When most people near their sixties, they begin wondering when they will become eligible for Medicare, and when they can sign up. When determining Medicare eligibility, incoming seniors must figure out the requirements for enrolling in Medicare Part A, Medicare Part B, and Medicare Part D. After a typical senior meets all of the requirements, they will be able to sign up for Medicare, or in some cases, are automatically enrolled into Medicare.
Medicare Part A Eligibility
At its core, Medicare Part A is the most basic and important part of Medicare. Part A covers all of your inpatient hospital needs. This means that if you were to ever need inpatient hospitalization, Medicare would typically help cover some of the costs associated with your stay.
Most seniors find that their enrollment in Part A is automatic. Medicare Part A eligibility is determined by:
- Age (you must be 65 or older in most cases)
- Time in the U.S. (you must be a U.S. citizen/permanent resident of at least 5 years)
- Benefits (you already receive retirement benefits or disability benefits)
- End-Stage Renal Disease diagnosis
- ALS or Lou Gehrig’s disease diagnosis
To receive automatic enrollment into Medicare Part A, you must either:
- Already be receiving Social Security retirement benefits
- Receive benefit from the Railroad Retirement Board (RRB)
- Have worked in the U.S. for at least 10 years or 40 quarters
If you were automatically enrolled in Medicare, your benefits will begin the first day of the month you turn 65. For those who have worked in the U.S. for at least 10 years or 40 quarters, they are eligible for a premium-free Part A. This means that these seniors will not have to pay a monthly payment to receive their Part A benefits.
Medicare Part B Eligibility
Medicare Part B eligibility requirements are similar to those of Part A. If you are at least 65 or older and you are a U.S. citizen or permanent resident of at least 5 years, you are eligible to enroll in Medicare Part B. If you are eligible for the premium-free Part A, you are automatically eligible for Part B.
Some individuals are able to receive automatic enrollment of Part B based on their disability status. For example, if you have ALS or ESRD, you may be able to enroll in Part B before 65. Additionally, receiving Railroad Retirement Benefits and Social Security retirement benefits will allow automatic enrollment in Part B in addition to Part A.
Unlike Part A, all Part B beneficiaries must pay a monthly premium. In 2019, the Medicare Part B premium will be $135.50.
Medicare or the government does not require seniors to enroll in Part B, however, it is highly recommended that all seniors enroll. Part B helps cover your outpatient medical expenses. This includes any or all doctor visits. Without Part B, you might be exposed to hefty out-of-pocket fees.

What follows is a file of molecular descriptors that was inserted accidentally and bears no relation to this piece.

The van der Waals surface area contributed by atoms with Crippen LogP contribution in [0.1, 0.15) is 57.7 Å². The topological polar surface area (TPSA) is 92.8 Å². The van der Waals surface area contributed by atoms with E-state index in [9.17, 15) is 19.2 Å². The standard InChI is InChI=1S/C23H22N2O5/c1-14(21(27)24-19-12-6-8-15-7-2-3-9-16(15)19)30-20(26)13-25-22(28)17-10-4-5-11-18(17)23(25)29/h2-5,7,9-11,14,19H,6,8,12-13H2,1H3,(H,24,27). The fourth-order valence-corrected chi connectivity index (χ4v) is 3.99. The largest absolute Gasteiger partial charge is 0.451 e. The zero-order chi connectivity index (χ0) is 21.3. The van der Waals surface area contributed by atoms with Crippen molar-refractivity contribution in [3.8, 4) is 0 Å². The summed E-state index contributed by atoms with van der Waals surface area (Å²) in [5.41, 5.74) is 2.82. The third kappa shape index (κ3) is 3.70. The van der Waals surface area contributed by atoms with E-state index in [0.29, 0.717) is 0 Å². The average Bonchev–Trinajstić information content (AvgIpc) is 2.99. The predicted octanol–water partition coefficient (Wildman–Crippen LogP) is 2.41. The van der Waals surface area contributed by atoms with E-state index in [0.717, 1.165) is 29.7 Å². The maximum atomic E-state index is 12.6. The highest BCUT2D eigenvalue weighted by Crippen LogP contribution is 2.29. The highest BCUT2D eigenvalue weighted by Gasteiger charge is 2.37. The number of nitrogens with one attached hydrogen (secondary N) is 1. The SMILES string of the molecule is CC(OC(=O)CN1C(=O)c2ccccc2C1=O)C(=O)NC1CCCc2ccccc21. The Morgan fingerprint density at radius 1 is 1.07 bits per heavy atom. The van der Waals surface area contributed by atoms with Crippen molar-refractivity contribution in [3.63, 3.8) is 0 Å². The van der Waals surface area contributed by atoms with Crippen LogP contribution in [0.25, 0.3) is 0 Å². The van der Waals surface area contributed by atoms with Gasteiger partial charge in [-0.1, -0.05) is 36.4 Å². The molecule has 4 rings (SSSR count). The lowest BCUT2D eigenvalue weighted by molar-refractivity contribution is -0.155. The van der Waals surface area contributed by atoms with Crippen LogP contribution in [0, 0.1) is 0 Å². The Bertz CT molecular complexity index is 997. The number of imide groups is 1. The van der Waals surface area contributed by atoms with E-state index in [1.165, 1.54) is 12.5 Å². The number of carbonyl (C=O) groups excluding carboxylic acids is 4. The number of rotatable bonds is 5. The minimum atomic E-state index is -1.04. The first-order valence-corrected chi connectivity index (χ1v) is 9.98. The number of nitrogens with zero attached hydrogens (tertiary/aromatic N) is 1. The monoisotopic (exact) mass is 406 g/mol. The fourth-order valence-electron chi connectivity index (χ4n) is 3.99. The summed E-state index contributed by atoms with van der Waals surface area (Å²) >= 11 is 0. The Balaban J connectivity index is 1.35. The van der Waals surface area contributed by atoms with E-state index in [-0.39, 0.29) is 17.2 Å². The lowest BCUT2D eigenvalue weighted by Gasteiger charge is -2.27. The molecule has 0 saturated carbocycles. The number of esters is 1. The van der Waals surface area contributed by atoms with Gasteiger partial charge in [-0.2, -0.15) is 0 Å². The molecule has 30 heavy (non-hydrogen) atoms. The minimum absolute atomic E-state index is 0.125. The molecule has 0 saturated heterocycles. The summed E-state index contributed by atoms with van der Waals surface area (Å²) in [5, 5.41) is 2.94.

Medicare Part D Eligibility
If you are eligible for Original Medicare (Parts A and B), you are automatically eligible for Medicare Part D. Medicare Part D eligibility is most likely determined by your Medicare enrollment status. In order to have Part D, you must be enrolled in Original Medicare.
Because of this, your Medicare Part D eligibility has the same requirements as Parts A and B. Like Part B, you must pay a monthly premium for Part D. The Part D premium may vary depending on the plan you choose. When choosing a Part D plan, it is important to include your location, preferred pharmacy, and the medications you are currently taking to most accurately determine your monthly premium.
Check Medicare Eligibility
Thankfully, Medicare provides an easy-to-use tool for seniors to help determine Medicare eligibility. To use this tool, simply choose “Find out if I’m eligible,” and answer the required questions. If you are interested in finding your potential premiums each month, click on “Calculate my premium.”
This tool is only used to help you determine your eligibility status. It does not sign you up when you enter your information. Additionally, Medicare states on their website that none of the information you enter in this form will be saved. When you close your browser, the information is erased to protect your privacy.
When to Sign Up for Medicare
Once you determine that you are eligible for Medicare, you may wonder when it is time for you to sign up. For those who receive automatic enrollment, you don’t have to worry about this. Medicare will enroll you in Medicare Part A, and sometimes, Medicare Part B depending on your eligibility. You will typically receive your Medicare card in the mail three months before your 65th birthday, or three months before your coverage begins.
For those who do not qualify for automatic enrollment, Medicare offers a seven-month period around your 65th birthday when you can enroll in Medicare without penalty. This period starts three months before you turn 65 and ends three months after your 65th birthday. It is pertinent that you enroll for Medicare during this time to avoid any penalties.
Unlike Parts A and B, Part D has an additional period when you can sign up for a plan. This period is Annual Enrollment Period. You can switch or drop your Part D plans during this time in addition to your Initial Enrollment Period. To help, we have an easy-to-use guide detailing how to sign up for Part D.
With this information, you can successfully and quickly enroll in Medicare for all your health needs.